Aamir Khan deserves a standing ovation for his business sense. There isn’t any other actor today who has that kind of business acumen. He knows exactly what’ll work, what won’t and how to hard sell a product. And even sell products that really don’t have much going for them (read Ghajini). There is a suspicion of method acting in the way he meticulously plays Rancho. The swagger that he’s developed, the loose trousers, hand inside pockets, the boyish enthusiasm from Jo Jeeta Wohi Sikander that he’s brought back with aplomb, all work beautifully. Kareena Kapoor impresses in parts and her best scene is the one where she visits Rancho drunk to give him the Director’s office keys. A very fine performance, there.
3 Idiots is not an achievement in terms of mainstream filmmaking the way Dil Chahta Hai and Rang De Basanti were. But real characters, real lines and almost flawless performances lift the movie to a different level. It doesn’t have many high points where we feel elated or we are rushed with excitement. But we are made to care for the characters throughout the film and that single high point makes this worth your while and deserves repeat viewing. If not for the final half hour, this could have very well been another Dil Chahta Hai this decade.
The 3 Idiots – Chetan Bhagat Controversy:
I am not sure how well I have understood the issue, but it is an issue that can easily be misinterpreted. I did see the “Based on Chetan Bhagat’s Five Point Someone” at the closing credits. Chetan is peeved by the fact that the credits don’t appear in the opening but only in the closing credits. And basically, it means that Chetan’s name, according to him, should be right up there under Writing/Screenplay/Script along with Hirani and Abhijat Joshi who adapted it. Surely all this looks too amateurish to bicker over and what we need here is a solution to define the kind of credits accorded to the different contributors in different medium.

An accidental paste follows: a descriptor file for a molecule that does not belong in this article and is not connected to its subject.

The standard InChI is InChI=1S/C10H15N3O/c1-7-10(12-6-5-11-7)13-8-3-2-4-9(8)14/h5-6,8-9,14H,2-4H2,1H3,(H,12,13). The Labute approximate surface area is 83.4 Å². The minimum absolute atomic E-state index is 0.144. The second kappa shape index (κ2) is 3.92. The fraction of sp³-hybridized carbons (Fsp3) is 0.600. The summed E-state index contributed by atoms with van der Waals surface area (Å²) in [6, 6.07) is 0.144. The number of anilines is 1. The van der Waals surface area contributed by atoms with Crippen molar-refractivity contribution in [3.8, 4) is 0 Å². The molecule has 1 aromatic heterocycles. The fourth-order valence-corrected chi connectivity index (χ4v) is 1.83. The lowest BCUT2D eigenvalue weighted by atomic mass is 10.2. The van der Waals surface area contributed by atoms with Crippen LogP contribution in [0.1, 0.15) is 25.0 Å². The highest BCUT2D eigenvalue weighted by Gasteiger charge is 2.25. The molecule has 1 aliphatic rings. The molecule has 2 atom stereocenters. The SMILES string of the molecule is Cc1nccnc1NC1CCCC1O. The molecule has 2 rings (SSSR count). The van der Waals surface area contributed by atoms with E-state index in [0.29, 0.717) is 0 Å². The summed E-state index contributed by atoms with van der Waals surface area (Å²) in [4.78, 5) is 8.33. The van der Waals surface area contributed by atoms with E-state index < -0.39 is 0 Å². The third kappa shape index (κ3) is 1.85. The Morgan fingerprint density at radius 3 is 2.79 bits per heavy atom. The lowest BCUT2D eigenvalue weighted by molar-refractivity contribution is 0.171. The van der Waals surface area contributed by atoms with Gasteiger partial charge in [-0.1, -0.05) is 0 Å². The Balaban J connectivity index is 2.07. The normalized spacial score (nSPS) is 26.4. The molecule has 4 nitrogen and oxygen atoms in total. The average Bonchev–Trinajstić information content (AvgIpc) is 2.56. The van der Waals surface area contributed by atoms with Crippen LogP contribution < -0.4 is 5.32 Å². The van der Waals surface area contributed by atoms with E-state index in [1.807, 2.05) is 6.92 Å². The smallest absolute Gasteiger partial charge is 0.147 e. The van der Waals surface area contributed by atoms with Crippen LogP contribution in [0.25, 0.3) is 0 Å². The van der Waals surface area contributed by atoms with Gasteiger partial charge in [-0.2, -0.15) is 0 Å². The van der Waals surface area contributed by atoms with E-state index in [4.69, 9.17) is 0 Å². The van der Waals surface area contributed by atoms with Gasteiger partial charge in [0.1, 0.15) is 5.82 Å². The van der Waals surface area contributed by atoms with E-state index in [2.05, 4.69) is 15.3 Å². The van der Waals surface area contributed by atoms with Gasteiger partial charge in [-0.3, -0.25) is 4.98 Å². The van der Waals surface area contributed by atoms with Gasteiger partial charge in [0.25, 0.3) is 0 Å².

The only solution I can think of is to have something like the Writer’s Guild of America for Indian publications and films. Does anything like that already exist in India? With the way this issue has been played out, I doubt it does. Now sample this:
If there is no source material (novel, play, article, etc.) and the same writers receive credit for both the story and screenplay, the credit is “written by”.
The “story by” credit is used when the basic narrative structure was originally written with intent to be used for a movie (as opposed to a short story) and the actual screenplay had different authors. A shared “story by” credit is the minimum awarded to the author of an original screenplay.
If there was previously existing source material but the writer creates a substantially new and different story from the source, then the “screen story” (or “television story”) credit is used.
Finally, the “screenplay by” (or “teleplay by”) credit is used to denote the screenplay (teleplay) authorship if the story credit had to be separated as above. [link]
Now can it get anymore simpler than this? The original novel author is not left out. No matter how much the story and narrative structure has been modified, the author is and was the prime source. If not for his creation, the film would have never happened. Similarly, if Five Point Someone had not been written, 3 Idiots would have never happened. From what I understand, according to WGA rules, Rajkumar Hirani and Abhijat Joshi must be credited under “Screen Story”. Right? Tony Gileroy was credited with screen story for The Bourne series because they modified a large part of Ludlum’s original writing. With the increasing number of books being adapted to screen in India, it’s high time we had a guild of our own. As much as I like 3 Idiots and thank Hirani, Chopra and Aamir for giving me one of the best movies of 2009, it’s sad that they decided to consider the whole “writing” part their own, when it is not. How can we expect the likes of Sanjay Gupta to credit Hollywood flicks they shamelessly rip off from, when people of the caliber of these three fail to recognize an originally Indian creation.